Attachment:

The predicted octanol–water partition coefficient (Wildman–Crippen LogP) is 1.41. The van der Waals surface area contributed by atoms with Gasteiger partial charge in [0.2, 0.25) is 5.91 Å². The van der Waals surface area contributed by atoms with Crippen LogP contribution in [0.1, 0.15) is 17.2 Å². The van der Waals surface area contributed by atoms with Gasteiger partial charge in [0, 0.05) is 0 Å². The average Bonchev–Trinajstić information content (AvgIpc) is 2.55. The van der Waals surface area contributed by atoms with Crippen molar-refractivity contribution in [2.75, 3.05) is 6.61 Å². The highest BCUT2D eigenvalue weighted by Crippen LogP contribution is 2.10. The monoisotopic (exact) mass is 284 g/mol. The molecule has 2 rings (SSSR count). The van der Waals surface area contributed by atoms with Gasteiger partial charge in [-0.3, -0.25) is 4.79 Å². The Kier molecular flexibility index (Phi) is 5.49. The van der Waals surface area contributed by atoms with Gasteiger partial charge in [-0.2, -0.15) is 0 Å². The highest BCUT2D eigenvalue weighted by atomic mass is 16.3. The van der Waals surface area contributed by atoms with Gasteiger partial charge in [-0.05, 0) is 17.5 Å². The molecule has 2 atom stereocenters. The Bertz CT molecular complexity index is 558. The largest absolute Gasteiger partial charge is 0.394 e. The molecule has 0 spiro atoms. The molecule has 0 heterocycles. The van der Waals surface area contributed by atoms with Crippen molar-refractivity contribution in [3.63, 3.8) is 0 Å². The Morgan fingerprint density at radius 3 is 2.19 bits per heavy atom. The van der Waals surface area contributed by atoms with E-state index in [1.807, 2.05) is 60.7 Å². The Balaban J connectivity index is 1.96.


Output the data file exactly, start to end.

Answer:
The predicted octanol–water partition coefficient (Wildman–Crippen LogP) is 1.41. The van der Waals surface area contributed by atoms with Gasteiger partial charge in [0.2, 0.25) is 5.91 Å². The van der Waals surface area contributed by atoms with Crippen LogP contribution in [0.1, 0.15) is 17.2 Å². The van der Waals surface area contributed by atoms with Gasteiger partial charge in [0, 0.05) is 0 Å². The average Bonchev–Trinajstić information content (AvgIpc) is 2.55. The van der Waals surface area contributed by atoms with Crippen molar-refractivity contribution in [2.75, 3.05) is 6.61 Å². The highest BCUT2D eigenvalue weighted by Crippen LogP contribution is 2.10. The monoisotopic (exact) mass is 284 g/mol. The molecule has 2 rings (SSSR count). The van der Waals surface area contributed by atoms with Gasteiger partial charge in [-0.3, -0.25) is 4.79 Å². The Kier molecular flexibility index (Phi) is 5.49. The van der Waals surface area contributed by atoms with Gasteiger partial charge in [-0.2, -0.15) is 0 Å². The highest BCUT2D eigenvalue weighted by atomic mass is 16.3. The van der Waals surface area contributed by atoms with Gasteiger partial charge in [-0.05, 0) is 17.5 Å². The molecule has 2 atom stereocenters. The Bertz CT molecular complexity index is 558. The largest absolute Gasteiger partial charge is 0.394 e. The molecule has 0 spiro atoms. The molecule has 0 heterocycles. The van der Waals surface area contributed by atoms with Crippen molar-refractivity contribution in [3.63, 3.8) is 0 Å². The Morgan fingerprint density at radius 3 is 2.19 bits per heavy atom. The van der Waals surface area contributed by atoms with E-state index in [1.807, 2.05) is 60.7 Å². The Balaban J connectivity index is 1.96.